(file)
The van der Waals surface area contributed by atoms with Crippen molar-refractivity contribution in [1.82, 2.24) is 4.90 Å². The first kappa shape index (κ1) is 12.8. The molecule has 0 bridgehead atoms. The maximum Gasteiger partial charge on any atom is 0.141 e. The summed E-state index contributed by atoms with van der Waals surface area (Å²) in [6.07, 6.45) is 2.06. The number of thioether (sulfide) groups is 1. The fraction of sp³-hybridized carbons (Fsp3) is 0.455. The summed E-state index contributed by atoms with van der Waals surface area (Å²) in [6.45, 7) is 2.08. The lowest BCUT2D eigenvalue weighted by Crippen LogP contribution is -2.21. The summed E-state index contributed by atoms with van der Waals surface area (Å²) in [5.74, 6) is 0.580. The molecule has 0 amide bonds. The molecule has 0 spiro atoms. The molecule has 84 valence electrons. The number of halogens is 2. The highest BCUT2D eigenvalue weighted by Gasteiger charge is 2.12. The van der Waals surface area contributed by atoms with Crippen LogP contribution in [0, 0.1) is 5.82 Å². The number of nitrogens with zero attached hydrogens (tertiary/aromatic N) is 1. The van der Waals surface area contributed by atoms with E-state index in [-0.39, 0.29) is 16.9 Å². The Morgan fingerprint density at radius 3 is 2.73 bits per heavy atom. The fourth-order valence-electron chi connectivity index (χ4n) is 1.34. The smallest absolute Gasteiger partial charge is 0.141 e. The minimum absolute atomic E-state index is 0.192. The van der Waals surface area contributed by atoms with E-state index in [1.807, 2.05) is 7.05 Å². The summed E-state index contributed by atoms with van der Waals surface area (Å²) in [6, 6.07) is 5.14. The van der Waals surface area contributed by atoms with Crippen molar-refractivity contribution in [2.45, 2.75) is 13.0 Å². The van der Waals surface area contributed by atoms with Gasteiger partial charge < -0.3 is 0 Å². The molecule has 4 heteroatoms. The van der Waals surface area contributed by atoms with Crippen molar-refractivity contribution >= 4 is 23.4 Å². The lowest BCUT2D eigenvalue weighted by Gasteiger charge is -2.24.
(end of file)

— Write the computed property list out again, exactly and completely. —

The van der Waals surface area contributed by atoms with Crippen molar-refractivity contribution in [1.82, 2.24) is 4.90 Å². The first kappa shape index (κ1) is 12.8. The molecule has 0 bridgehead atoms. The maximum Gasteiger partial charge on any atom is 0.141 e. The summed E-state index contributed by atoms with van der Waals surface area (Å²) in [6.07, 6.45) is 2.06. The number of thioether (sulfide) groups is 1. The fraction of sp³-hybridized carbons (Fsp3) is 0.455. The summed E-state index contributed by atoms with van der Waals surface area (Å²) in [6.45, 7) is 2.08. The lowest BCUT2D eigenvalue weighted by Crippen LogP contribution is -2.21. The summed E-state index contributed by atoms with van der Waals surface area (Å²) in [5.74, 6) is 0.580. The molecule has 0 amide bonds. The molecule has 0 spiro atoms. The molecule has 84 valence electrons. The number of halogens is 2. The highest BCUT2D eigenvalue weighted by Gasteiger charge is 2.12. The van der Waals surface area contributed by atoms with Crippen LogP contribution in [0, 0.1) is 5.82 Å². The number of nitrogens with zero attached hydrogens (tertiary/aromatic N) is 1. The van der Waals surface area contributed by atoms with E-state index in [-0.39, 0.29) is 16.9 Å². The Morgan fingerprint density at radius 3 is 2.73 bits per heavy atom. The fourth-order valence-electron chi connectivity index (χ4n) is 1.34. The smallest absolute Gasteiger partial charge is 0.141 e. The minimum absolute atomic E-state index is 0.192. The van der Waals surface area contributed by atoms with E-state index in [1.807, 2.05) is 7.05 Å². The summed E-state index contributed by atoms with van der Waals surface area (Å²) in [6, 6.07) is 5.14. The van der Waals surface area contributed by atoms with Crippen molar-refractivity contribution in [2.45, 2.75) is 13.0 Å². The van der Waals surface area contributed by atoms with Gasteiger partial charge < -0.3 is 0 Å². The molecule has 4 heteroatoms. The van der Waals surface area contributed by atoms with Crippen molar-refractivity contribution >= 4 is 23.4 Å². The lowest BCUT2D eigenvalue weighted by Gasteiger charge is -2.24.